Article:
Never sneak off to the kitchen to brew up just for yourself, it could cost you a promotion

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Image: Not part of the office tea round? It could cost you a promotion (and other office tea making etiquette)

Daniela Vladimirova / CC-BY-SA 2.0 / Flickr: danielavladimirova

If you’re the kind of person who slips off to the office kitchen at 4pm to make yourself a sneaky cuppa, then we’ve got some bad news for you. 


Well, it's bad news if you’re looking for a promotion: according to a new survey, making your colleagues a cup of tea really does go a long way.


Commissioned by Russell Hobbs, the survey of 2,000 workers found that 56% of people admitted to making themselves a secret cuppa once a week, while one in five does so once a day.

One in 10 admitted to having NEVER made a tea round (goodbye, glass office). The reason? Well, a fifth believe that co-workers are so fussy when it comes to their brew that it would be easier if they made their own (ouch), while a third are embarrassed by their poor tea-making skills (really?).


Corrine Sweet, a relationship psychologist, said: "the person who brews up for the work crew with a smile is often popular as it’s a good social networking skill. Being the one never to brew up can create resentment and bad feelings in the office, and even block promotion.”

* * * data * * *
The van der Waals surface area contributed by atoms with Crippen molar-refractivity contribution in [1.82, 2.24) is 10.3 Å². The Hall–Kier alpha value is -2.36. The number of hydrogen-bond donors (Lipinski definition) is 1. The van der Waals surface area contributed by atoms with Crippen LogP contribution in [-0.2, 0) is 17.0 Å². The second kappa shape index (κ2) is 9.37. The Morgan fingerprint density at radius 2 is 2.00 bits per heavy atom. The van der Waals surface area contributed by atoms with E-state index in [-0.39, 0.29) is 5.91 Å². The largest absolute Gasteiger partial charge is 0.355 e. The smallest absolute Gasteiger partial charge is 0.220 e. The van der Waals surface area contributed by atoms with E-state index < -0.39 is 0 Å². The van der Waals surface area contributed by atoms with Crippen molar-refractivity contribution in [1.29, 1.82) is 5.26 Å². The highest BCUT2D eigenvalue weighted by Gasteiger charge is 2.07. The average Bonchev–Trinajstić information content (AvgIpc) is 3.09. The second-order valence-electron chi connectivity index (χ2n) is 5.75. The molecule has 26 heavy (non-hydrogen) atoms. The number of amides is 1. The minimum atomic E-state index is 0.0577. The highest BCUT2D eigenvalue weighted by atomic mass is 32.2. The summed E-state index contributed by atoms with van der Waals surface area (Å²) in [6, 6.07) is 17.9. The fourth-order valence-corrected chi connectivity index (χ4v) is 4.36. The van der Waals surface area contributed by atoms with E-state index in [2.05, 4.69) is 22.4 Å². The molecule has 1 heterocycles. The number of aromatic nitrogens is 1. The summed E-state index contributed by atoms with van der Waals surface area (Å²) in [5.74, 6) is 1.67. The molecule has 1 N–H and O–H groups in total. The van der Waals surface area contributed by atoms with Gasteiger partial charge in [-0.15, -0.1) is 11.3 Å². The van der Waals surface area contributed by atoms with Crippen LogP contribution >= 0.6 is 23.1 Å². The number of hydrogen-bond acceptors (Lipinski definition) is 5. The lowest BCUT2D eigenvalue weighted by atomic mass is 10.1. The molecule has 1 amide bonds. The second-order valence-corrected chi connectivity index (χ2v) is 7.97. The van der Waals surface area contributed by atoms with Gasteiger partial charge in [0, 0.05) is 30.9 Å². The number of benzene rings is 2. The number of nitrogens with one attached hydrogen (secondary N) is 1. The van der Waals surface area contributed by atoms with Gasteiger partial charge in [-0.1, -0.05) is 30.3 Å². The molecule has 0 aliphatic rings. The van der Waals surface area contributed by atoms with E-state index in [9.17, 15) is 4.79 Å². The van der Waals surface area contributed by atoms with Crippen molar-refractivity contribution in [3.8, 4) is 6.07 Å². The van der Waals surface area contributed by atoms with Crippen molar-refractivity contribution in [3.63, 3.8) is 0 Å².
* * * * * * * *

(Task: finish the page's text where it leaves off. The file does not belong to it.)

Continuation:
There’s a reason why you’re shown the kitchen before you get your login when starting a new job. As any office worker should know, it doesn’t go unnoticed when someone isn’t pulling their tea-making weight. Here are the pitfalls you need to avoid:

Never EVER go to the kitchen to make a cuppa just for yourself

It's the office equivalent of the walk of shame – and now we know it won’t do your career any favours either.

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Who’s invited to the tea party?

The dilemma: you don’t want to ask too many people otherwise you’ll spend the entire morning ferrying cups of tea back and forth from the kitchen but you don’t want to leave anyone out.

The solution: this depends on how big your office is, but start with the bank of desks you work on. Warning: don’t overextend the invitation, it can quickly spiral out of control. 

Don't be a mug

The selection of mug is another potential pitfall and the key is to remember who you’re giving it to. You don’t want to make your boss's Earl Grey in a cringeworthy cup.

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Step aside

So, the tea is made and now you need to transport it. Don’t be a hero, it may require multiple trips to and from the kitchen but that’s better than having scalding-hot tea running down your leg. If there's a tray available, use it.

Anyone for a biscuit?

Don’t, we repeat don’t, turn into the office biscuit buyer. Soon everyone will be expecting a constant supply.

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Cookie Monster

Michelle O'Connell / CC-BY-SA 2.0 / Flickr: shellewill79

Time to put the kettle on …